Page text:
Jodi Shorr is the one staff member of the Ohio Innocence Project who is not an attorney, although she does have a criminal justice background. Originally from New Jersey, Shorr attended Indiana University, where she majored in Applied Health Science and minored in sociology, psychology, and public health. She then returned to New Jersey for two years, where she worked for Prentice Hall, an education publisher, before moving to Washington, D.C., for five years to work as a production assistant for a pharmaceutical consulting company. Shorr then decided to go back to school. She is currently working toward finishing her master’s degree in criminology and criminal justice, with a specialization in wrongful conviction, at Northern Arizona University (NAU).
Shorr returned to graduate school because she was interested in the intersection of mental health and criminology. She learned about innocence projects from the person who would become her advisor at NAU. During her course of study there she worked as both a student volunteer and the graduate student in charge of running the Arizona Innocence Project. That same advisor was originally from Cincinnati and was able to get Shorr an internship with the Ohio Innocence Project a few years ago. “The person who had this job before me actually contacted me to let me know it was going to be available,” Shorr stated. “So I left Arizona for Cincinnati. I wanted to jump at this opportunity because my current position is one of very few in the innocence community for which you do not need a law degree. Plus, from my internship here I knew I already liked the staff and the environment.”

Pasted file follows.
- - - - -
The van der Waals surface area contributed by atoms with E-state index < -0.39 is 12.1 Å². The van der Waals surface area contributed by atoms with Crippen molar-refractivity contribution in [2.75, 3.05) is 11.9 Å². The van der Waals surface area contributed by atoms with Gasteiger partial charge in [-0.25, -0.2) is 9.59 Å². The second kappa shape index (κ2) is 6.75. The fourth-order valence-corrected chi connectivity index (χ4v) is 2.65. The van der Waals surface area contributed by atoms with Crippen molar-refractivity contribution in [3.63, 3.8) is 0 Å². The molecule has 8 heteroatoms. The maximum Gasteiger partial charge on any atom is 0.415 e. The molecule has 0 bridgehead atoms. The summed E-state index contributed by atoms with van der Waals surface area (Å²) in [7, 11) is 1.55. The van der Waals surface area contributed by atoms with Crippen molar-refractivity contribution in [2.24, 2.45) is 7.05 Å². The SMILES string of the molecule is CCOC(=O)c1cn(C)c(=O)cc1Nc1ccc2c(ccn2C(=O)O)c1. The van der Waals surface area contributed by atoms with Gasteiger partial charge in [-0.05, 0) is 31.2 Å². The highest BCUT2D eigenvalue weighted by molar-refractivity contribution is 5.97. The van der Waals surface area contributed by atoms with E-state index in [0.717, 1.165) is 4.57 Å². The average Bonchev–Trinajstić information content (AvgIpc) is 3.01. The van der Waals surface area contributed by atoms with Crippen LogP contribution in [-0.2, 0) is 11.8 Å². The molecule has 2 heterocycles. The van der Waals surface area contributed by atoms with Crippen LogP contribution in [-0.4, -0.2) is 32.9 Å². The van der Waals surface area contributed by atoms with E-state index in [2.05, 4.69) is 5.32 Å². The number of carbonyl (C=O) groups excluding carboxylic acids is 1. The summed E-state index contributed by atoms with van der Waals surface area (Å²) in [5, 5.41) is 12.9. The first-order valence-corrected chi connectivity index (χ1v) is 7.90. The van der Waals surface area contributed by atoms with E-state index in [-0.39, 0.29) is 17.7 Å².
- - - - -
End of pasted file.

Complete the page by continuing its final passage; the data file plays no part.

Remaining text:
As the administrative coordinator and policy analyst, Shorr serves as a link between all of the attorneys. “They all have so many cases,” she explained. “They can’t always know what’s going on in the other attorneys’ cases as well. I can usually help by pointing out ways in which issues in their cases overlap, so they can work together on those issues.” Shorr also focuses heavily on policy work; she is frequently in contact with legislators and other politicians. She also handles many of the every-day decisions of OIP and takes care of managing the office. She is working closely with OIP Director Mark Godsey to plan the upcoming 2011 Innocence Network Conference.
Shorr stated that she loves her job. “I love knowing I am making a difference in people’s lives,” she concluded. “I especially love the contact I get to have with clients, because I can relate to them on a different level than their attorneys. I also work closely with exonerees to help them readjust to being in society, and that experience is particularly rewarding.” Shorr admits that there are many difficult days, but that she would never leave. “Knowing that the problem exists and not working to fix it is against everything I stand for,” she said.
Written by: Lindsay Mather ‘11